Thursday, August 25, 2011

Strange Killers: Black Roses

It's a nice day for some black roses.  The counterpoint to Rock & Roll Nightmare, today's film is also by John Fasano.  It features a rock & roll band that spreads the word of demonic possession and murder across the country.  Of course, this is a low-budget movie, so let's focus the plot on just one small town.  This creates an odd sort of plot inconsistency, but I'll get to that in a bit.  On the plus side, there is no Jon Mikl-Thor this time, either buff (and freezing) or paunchy (and silly-looking).  In his place, we have...nobody I have the slightest clue about.  Apparently the band in the film is a real rock band, but I'm too apathetic to look them up.  All you need to know is that this film is very '80s and takes a while to really get going.  To see the end result, read on.  If you're going to a Wedding, make sure you don't get the...
In the intro, a demonic rock band is playing a set in what appears to be New York City.  It makes you wonder what WASP was doing at their concerts, doesn't it?  A man- who is not important or ever mentioned again- tries to stop the show, but only succeeds in opening the door and being crushed by the fleeing mob.  This opening calls the entire plot into question, but it does at least give us some creature effects.  We don't get those for another thirty minutes or so.  The story changes to a small town in the middle of 'The Heart of America' which is featuring a concert series by the band from earlier.  The teens are all excited and the old people in town talk about Satan coming to town.  Yes, people were like this in the '80s.  Of course, people were like this in the '80s, making the film pretty-dated.  The main focus of the tale is on the Poetry Teacher, clearly the most important Teacher in the school.  Seriously- you're going with him?  Hey, it's your movie, fellas...
The band performs their show, managing to fool the old people in town with a fake-out opening performance, before going into their loud stuff.  Their whole plan hinges upon the people not forgetting their wallets/purses or possibly going back when they hear the loud music.  Anyways, the music begins to make the teens do bad things and progressively worse things.  How does it do that?  Good question, actually- the film never really answers it.  At one point, the kids just act mean.  Later on, they actually become demons that can morph to and from that shape.  I should also point out that the film's message is a bit skewed, since the 'demonic music' actually is a bit demonic in the first place...but I digress.  Things get more serious when murders start to occur, including one man killing his father and another killing their mother with a car.
Things are all building to a head and they continue to get sillier.  A sub-plot involving one girl being attracted to the Poetry Teacher builds up to her becoming a demon and killing the guy's girlfriend.  As bad luck would have it, the girlfriend is the Mayor's daughter.  This actually doesn't impact the plot all that much, so it makes you wonder why they included that.  She tries to seduce him at his home, but quickly abandons that plot and just turns into a giant puppet.  He kills her, only it wasn't her...sort of.  This movie's contradictions hurt my brain!  All of this builds up to the final concert- duh.  The band transforms on stage once again, leading to random shots of teens in the crowd also transforming.  John Fasano loves his awkward puppets, so they're in full-force here.  Confronted on stage by the band, our hero learns that they only played live once before (the intro) and things went badly.  How did the transformation and riot not make the News?  How are they not in jail?  In a lame conclusion, the stage is set on fire and the band flees, leaving the murdering teens to live with the guilt.  In the Epilogue, the band plays somewhere else...since the murders didn't make the News either.  The End.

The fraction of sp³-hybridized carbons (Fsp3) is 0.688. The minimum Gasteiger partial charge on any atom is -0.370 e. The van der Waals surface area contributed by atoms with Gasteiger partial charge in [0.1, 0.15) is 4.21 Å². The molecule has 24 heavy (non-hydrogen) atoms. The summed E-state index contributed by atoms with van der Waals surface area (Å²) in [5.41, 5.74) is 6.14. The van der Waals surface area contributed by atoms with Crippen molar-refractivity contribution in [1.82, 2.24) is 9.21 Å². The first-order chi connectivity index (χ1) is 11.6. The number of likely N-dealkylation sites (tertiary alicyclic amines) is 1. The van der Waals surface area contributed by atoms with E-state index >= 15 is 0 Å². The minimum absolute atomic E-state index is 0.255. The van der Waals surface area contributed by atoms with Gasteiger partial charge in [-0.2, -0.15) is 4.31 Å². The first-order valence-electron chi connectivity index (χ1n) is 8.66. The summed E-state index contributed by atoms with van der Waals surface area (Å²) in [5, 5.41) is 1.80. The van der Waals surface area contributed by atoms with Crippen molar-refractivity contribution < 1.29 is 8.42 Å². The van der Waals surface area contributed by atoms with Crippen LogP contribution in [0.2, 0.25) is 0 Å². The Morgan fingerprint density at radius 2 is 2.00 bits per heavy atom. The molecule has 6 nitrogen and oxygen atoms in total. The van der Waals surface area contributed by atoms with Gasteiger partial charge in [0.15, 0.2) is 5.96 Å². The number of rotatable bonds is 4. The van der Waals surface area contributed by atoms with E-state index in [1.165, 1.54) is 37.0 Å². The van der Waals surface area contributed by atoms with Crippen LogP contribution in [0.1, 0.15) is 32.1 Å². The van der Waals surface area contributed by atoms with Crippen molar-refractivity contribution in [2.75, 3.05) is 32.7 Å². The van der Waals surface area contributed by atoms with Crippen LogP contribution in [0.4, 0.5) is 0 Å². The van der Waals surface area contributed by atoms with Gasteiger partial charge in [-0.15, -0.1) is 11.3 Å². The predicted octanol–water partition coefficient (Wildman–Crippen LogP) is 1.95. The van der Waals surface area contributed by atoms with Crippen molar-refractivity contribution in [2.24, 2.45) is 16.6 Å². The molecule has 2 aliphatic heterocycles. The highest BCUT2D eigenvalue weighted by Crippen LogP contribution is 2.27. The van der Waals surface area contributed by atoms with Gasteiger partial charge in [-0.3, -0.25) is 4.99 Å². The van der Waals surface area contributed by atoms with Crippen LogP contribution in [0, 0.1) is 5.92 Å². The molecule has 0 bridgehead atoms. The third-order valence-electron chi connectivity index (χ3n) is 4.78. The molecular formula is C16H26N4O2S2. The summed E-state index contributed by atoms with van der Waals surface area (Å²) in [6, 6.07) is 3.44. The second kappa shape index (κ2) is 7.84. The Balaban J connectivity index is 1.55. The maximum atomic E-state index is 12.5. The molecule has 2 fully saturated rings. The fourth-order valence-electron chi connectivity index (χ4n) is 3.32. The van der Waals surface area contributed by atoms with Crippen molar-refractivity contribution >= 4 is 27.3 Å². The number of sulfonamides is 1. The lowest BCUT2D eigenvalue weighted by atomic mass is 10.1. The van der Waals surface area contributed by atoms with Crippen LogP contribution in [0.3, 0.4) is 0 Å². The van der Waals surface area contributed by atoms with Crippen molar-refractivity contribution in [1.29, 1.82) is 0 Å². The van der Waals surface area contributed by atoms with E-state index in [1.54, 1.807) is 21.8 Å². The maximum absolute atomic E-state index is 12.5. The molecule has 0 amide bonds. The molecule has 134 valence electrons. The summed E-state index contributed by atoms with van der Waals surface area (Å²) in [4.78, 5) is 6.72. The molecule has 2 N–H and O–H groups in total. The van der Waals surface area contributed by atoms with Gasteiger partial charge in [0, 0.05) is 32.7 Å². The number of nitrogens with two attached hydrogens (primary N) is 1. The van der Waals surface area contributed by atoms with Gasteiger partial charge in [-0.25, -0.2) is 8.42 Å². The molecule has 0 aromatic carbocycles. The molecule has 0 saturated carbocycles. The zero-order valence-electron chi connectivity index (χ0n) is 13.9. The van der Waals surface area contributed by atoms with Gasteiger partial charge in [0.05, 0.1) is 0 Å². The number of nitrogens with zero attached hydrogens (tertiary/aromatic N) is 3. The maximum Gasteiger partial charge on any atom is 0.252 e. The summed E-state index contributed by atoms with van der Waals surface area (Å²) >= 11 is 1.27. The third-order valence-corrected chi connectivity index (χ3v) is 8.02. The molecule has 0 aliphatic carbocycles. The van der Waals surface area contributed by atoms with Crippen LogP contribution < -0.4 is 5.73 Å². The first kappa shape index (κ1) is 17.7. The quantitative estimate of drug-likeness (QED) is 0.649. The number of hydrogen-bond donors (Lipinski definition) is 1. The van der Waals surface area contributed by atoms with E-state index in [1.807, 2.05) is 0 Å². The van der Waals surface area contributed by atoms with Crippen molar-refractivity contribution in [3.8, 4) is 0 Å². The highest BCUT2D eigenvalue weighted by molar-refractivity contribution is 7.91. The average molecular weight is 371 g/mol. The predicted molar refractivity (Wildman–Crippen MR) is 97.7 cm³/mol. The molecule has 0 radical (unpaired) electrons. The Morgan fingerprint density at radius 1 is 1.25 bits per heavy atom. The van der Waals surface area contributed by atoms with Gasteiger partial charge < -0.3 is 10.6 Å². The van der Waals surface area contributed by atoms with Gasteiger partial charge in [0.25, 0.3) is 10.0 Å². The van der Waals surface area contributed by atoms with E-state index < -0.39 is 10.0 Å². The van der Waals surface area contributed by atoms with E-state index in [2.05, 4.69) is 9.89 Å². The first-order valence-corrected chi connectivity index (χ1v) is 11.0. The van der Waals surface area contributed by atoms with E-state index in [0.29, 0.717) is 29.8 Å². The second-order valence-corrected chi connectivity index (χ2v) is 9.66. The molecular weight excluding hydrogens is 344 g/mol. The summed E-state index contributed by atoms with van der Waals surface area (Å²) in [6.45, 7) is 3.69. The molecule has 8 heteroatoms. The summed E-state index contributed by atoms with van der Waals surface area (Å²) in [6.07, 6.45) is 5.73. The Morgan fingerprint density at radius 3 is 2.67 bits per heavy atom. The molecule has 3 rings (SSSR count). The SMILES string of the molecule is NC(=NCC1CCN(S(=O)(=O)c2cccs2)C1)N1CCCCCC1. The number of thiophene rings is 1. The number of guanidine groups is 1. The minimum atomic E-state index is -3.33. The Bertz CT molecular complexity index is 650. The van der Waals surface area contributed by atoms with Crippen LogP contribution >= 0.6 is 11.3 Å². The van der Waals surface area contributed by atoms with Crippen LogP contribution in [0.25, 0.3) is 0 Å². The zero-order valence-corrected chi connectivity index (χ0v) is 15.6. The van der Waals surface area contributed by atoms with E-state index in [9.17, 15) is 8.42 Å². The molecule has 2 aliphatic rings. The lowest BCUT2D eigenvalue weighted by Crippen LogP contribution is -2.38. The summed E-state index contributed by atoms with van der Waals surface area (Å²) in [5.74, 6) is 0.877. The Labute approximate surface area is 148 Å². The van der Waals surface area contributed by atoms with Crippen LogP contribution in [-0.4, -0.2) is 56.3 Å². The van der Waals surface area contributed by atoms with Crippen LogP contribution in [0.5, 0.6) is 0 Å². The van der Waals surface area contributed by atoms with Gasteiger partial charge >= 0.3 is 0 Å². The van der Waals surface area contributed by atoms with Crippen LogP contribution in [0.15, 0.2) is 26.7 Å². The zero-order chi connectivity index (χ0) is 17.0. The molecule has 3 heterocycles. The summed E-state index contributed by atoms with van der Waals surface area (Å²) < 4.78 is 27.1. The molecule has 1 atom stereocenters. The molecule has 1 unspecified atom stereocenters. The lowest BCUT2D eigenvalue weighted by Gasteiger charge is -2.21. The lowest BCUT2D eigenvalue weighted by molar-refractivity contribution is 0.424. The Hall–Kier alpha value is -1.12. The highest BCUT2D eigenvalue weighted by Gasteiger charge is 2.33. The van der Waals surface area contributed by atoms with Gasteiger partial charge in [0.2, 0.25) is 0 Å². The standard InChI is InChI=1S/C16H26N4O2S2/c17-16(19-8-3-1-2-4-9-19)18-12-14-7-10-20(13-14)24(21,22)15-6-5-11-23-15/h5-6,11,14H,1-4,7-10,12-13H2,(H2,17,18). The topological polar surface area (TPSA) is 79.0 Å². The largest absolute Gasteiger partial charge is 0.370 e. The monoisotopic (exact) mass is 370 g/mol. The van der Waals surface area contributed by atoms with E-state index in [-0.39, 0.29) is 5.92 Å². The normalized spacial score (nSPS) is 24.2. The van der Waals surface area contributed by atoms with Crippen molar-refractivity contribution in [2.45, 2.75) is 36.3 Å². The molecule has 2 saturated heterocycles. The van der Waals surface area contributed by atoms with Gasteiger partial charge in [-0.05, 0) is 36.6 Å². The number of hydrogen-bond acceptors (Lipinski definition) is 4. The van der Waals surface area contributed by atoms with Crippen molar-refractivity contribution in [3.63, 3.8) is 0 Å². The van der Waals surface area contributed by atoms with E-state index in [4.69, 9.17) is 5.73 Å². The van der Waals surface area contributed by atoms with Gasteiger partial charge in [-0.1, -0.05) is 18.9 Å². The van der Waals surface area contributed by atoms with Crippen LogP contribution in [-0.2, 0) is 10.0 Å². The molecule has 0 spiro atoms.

Rock and roll truly is the Devil's music!  The plot of this movie has potential, but is mostly just silly.  The whole idea is full of ridiculous things, which is to be expected from a film like this.  The problem is that there is not a lot of internal logic for what happens.  A lot of '80s films are goofy (most are, to be honest) but there is usually some sort of explanation for what happens.  As silly as Neon Maniacs was, they bother to explain that the creatures have been hiding for years, thus explaining why they're an Urban Legend.  This movie...pretty much does nothing.  It just uses the all-purpose 'Satanic worshipper' trope and expect you to move on.  I'm a film critic- I don't just ignore shit like that.  Those gripes aside, the movie is kind of fun, but the pacing is a bit off.  It's pretty much the same case as Rock & Roll Nightmare- it's loaded on the back-end with silly effects.  The actual effects aren't quite as funny though, so the pay-off is not quite as even.  If you ever wanted a double-bill with Nightmare, choose this.  If you pick Intercessor, well, you always lose.  Take us away, conveniently-shot puppet..
Next up, a film so stupid that I almost feel ashamed talking about.  Of course, I gave up on my pride sometime around my second Nudist Camp Horror Film, so the fight goes on!  Stay tuned...

1 comment:

  1. kick-ass 80s trash with one of my favorite one-liners of all time:
    "Only two kinds of men wear earings: pirates and faggots... and I don't see no ship in our driveway." =D